Have you heard about “secondhand stress”? Turns out that stress may be transmitted from one person to another as easily as germs. Dr. Amit Sood, who is an expert on stress at the Mayo Clinic, recently told the Star Tribune that “Stress travels in social networks,” and “It is highly, highly contagious.”
No surprise to any of us who have experienced stress in the workplace. All it takes is one chronically anxious or irritable co-worker to start the wheels in motion and next thing you know the whole atmosphere at work has become toxic. Early symptoms include decreased productivity, lack of morale and general mistrust. Eventually, if not treated will result in chaos, back-stabbing and rapid staff turnover.
No one wants to work in a toxic workplace. The problem is that like many disorders, the condition is not always apparent to the casual observer. And some organizations have become quite skilled in hiding their dysfunction.
Since there is no known vaccine to prevent secondhand stress the best defense is primary prevention. In other words, you should avoid contact with the afflicted.
If you are searching for a new Nurse Practitioner job,
the following suggestions will help you identify a potentially troubled workplace so that you do not fall victim to secondhand stress.
What happened to the person who was in the job before? Why did they leave? If your interviewer is hesitant or stumbles over their answer this could signal a problem. Be especially alert for signs that the previous employee left suddenly or unexpectedly for reasons other than personal illness.
Are there any other new staff? If there seems to be an awful lot of new employees it could mean the organization or clinic has recently had a mass exodus. If that is the case then you need to know why all those folks left.
How long has the clinic manager been in their position? If there is new management, it could mean the organization is currently undergoing big changes and staff is still adjusting. Some changes might be good ones, but change is still stressful.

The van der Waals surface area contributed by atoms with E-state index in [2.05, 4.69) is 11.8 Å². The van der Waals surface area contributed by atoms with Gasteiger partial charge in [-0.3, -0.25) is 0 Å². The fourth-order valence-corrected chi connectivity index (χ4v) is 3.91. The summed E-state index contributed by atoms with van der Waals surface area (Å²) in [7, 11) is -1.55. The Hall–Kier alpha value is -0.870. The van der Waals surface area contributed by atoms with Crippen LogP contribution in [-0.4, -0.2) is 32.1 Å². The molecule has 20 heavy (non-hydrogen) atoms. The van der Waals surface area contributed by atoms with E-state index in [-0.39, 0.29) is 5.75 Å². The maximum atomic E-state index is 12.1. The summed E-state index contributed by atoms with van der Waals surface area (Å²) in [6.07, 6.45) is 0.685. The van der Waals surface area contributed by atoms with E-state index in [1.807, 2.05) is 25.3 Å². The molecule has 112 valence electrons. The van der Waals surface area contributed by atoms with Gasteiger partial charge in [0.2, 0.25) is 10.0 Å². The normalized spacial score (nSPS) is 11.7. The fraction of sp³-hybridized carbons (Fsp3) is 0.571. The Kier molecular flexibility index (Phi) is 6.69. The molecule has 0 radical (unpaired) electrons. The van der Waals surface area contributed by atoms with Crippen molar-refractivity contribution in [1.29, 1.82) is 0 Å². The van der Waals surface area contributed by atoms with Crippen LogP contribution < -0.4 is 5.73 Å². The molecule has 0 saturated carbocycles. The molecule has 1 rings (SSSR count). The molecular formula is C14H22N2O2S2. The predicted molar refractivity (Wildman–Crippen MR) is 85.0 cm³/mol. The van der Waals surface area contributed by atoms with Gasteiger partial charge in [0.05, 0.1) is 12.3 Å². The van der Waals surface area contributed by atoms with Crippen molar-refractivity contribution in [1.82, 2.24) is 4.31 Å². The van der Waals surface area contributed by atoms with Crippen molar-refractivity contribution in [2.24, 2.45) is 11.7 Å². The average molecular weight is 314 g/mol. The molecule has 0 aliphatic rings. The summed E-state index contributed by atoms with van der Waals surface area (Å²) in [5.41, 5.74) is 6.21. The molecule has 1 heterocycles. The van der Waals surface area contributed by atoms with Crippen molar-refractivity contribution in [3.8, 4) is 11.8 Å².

How long has the position been open? Some jobs are open a long time for a perfectly good reason, but it could also mean no one wants the job.
Do some cyber-snooping
Google the organization. Many healthcare websites have ratings and allow comments. Disgruntled patients can be a sign of an unhealthy environment. Facebook and twitter might also give you a snapshot of what employees and patients are saying about the hospital or clinic. Granted there will always be a one or two complainers but if you see a pattern then you should start to wonder what is going on.
See for yourself
If you still have that nagging feeling that something doesn’t seem quite right you might consider asking for a “Shadow day”. It’s easy for an employer to put on a good face or talk a good game during an interview. Spending a half or whole day shadowing is a great way to get a feel for an organization. Stress is hard to hide. According to the article, the source of the stress can be compared to a vibrating tuning fork that causes everything close to it to vibrate as well. Trust me, it won’t take you long to pick up on vibrations.